Once lunch was all cleaned up we walked back to Hope and had our lunches with rest the group and then they put us to work.  Our task was to put Christmas away.  Hope does a great job with Christmas.  There was Christmas everywhere!  We took down trees and set them up again in the enchanted Christmas Tree Forest in the basement.  We took ornaments off of trees and put them in boxes.  We took lights down and cursed them for being so tangled.  We washed windows.  I got distracted by a baby.
While we were taking down a tree someone came out of their apartment.  He talked with our supervisor and somehow I found out he had a baby who had been born very prematurely.  I asked if I could see.  I went into the apartment and there was the baby I had seen in the nursery that morning.  He was tiny...maybe the length from my finger tip to the crook of my elbow.  He had oxygen tubing attached to him and his breathing was labored.  I asked if I could hold him, and after untangling some tubing, I had an infant in my arms.  His name is Sage.  Pray for him. He is a fighter but he still has a long way to go. Before I got called out to continue with my group (who had finished the tree they were working on and were moving on) I was able to pray for Sage and bless him.
We spent the rest the afternoon doing trees.  Then, we went to a quiet spot to debrief.  We were just about ready to head over to join the other half our class when our supervisor asked us if we wanted to make "hope tiles".  In they foyer they have a wall display that says "HOPE".  I wished I'd taken a picture of it, but I didn't. The word is made up of little tiles that people have written "I have hope because..." and then shared their reason for hope.  We said we wanted to add to it, so we trucked back upstairs and made hope tiles.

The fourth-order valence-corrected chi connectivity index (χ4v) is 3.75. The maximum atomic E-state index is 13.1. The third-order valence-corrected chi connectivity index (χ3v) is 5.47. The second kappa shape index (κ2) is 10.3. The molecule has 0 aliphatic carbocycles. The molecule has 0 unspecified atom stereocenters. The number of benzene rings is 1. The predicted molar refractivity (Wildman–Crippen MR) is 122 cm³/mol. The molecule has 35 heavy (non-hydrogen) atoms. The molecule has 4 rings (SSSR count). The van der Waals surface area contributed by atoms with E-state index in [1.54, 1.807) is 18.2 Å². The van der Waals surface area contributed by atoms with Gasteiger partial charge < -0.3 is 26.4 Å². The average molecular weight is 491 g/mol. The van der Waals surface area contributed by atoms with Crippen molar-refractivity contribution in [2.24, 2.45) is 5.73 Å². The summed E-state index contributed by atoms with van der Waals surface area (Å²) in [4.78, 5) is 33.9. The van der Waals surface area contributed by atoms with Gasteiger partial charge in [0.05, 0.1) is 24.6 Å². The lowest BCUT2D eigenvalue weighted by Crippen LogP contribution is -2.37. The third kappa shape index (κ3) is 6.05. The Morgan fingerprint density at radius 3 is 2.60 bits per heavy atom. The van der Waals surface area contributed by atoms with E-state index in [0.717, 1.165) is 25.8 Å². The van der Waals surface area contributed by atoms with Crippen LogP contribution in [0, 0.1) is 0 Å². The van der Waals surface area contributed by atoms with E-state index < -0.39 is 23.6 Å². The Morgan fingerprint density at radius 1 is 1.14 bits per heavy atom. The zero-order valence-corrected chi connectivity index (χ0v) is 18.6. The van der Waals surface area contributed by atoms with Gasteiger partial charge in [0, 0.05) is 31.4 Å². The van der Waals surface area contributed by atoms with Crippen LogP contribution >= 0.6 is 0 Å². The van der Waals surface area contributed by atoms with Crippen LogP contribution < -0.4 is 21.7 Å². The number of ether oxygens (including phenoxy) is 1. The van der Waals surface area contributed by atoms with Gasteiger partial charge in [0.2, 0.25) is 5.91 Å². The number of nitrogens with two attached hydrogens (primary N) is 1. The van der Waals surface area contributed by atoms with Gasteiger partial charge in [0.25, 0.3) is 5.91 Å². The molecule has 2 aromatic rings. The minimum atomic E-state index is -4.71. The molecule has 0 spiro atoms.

Here is a sampling of our tiles:
Hope tiles made by our group. Click to enlarge.
When we were done with our Hope Tiles we headed over to the site where the other group was working.  They had spent the day at St. Margaret's House.  They spend their time deep cleaning the kitchen and sorting clothing items for a clothing sale/give away taking place the next day.  Their being there was a last minute arrangement (the original site cancelled at the last minute), but it was an answer to prayer for St. Margaret's.  G-d has a way of working everything out, just perfectly. 
After debriefing as a large group we headed to Bruno's for dinner.  Major accomplishment for the day: I managed to eat at an Italian pizza/pasta buffet without getting sick! I ate a lot of salad and some yummy potatoes fried with onion.

When we think of service we often think of blessing the people we are serving. I think it's important to realize that we are often just as blessed.  Sage's father might not know it, but he blessed me incredibly, just by letting me hold Sage. The lady who teased us (in a good way) while we took the tree down on her floor blessed me by putting a smile on my face.  My friend who got sick blessed me by letting me take care of her (instead of her taking care of me!).  Blessings come in many shapes and sizes.  We just have to keep our eyes open for them.